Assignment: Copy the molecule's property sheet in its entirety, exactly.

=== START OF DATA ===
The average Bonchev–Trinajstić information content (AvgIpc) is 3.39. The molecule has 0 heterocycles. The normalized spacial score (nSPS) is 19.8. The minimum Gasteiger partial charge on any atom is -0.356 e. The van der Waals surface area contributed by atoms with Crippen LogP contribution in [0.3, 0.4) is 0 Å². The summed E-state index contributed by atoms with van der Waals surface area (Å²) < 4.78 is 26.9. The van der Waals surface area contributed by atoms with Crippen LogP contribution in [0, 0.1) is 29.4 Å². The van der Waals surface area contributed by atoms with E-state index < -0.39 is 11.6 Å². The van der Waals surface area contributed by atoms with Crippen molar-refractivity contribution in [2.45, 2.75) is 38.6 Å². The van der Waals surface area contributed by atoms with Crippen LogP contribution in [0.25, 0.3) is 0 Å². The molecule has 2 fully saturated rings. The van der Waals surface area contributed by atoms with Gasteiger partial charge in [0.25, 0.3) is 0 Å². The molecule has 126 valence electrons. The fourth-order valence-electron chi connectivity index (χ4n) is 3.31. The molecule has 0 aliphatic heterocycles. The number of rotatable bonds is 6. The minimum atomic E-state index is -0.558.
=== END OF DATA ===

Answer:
The average Bonchev–Trinajstić information content (AvgIpc) is 3.39. The molecule has 0 heterocycles. The normalized spacial score (nSPS) is 19.8. The minimum Gasteiger partial charge on any atom is -0.356 e. The van der Waals surface area contributed by atoms with Crippen LogP contribution in [0.3, 0.4) is 0 Å². The summed E-state index contributed by atoms with van der Waals surface area (Å²) < 4.78 is 26.9. The van der Waals surface area contributed by atoms with Crippen LogP contribution in [0, 0.1) is 29.4 Å². The van der Waals surface area contributed by atoms with E-state index < -0.39 is 11.6 Å². The van der Waals surface area contributed by atoms with Crippen molar-refractivity contribution in [2.45, 2.75) is 38.6 Å². The van der Waals surface area contributed by atoms with Crippen LogP contribution in [0.25, 0.3) is 0 Å². The molecule has 2 fully saturated rings. The van der Waals surface area contributed by atoms with Gasteiger partial charge in [0.25, 0.3) is 0 Å². The molecule has 126 valence electrons. The fourth-order valence-electron chi connectivity index (χ4n) is 3.31. The molecule has 0 aliphatic heterocycles. The number of rotatable bonds is 6. The minimum atomic E-state index is -0.558.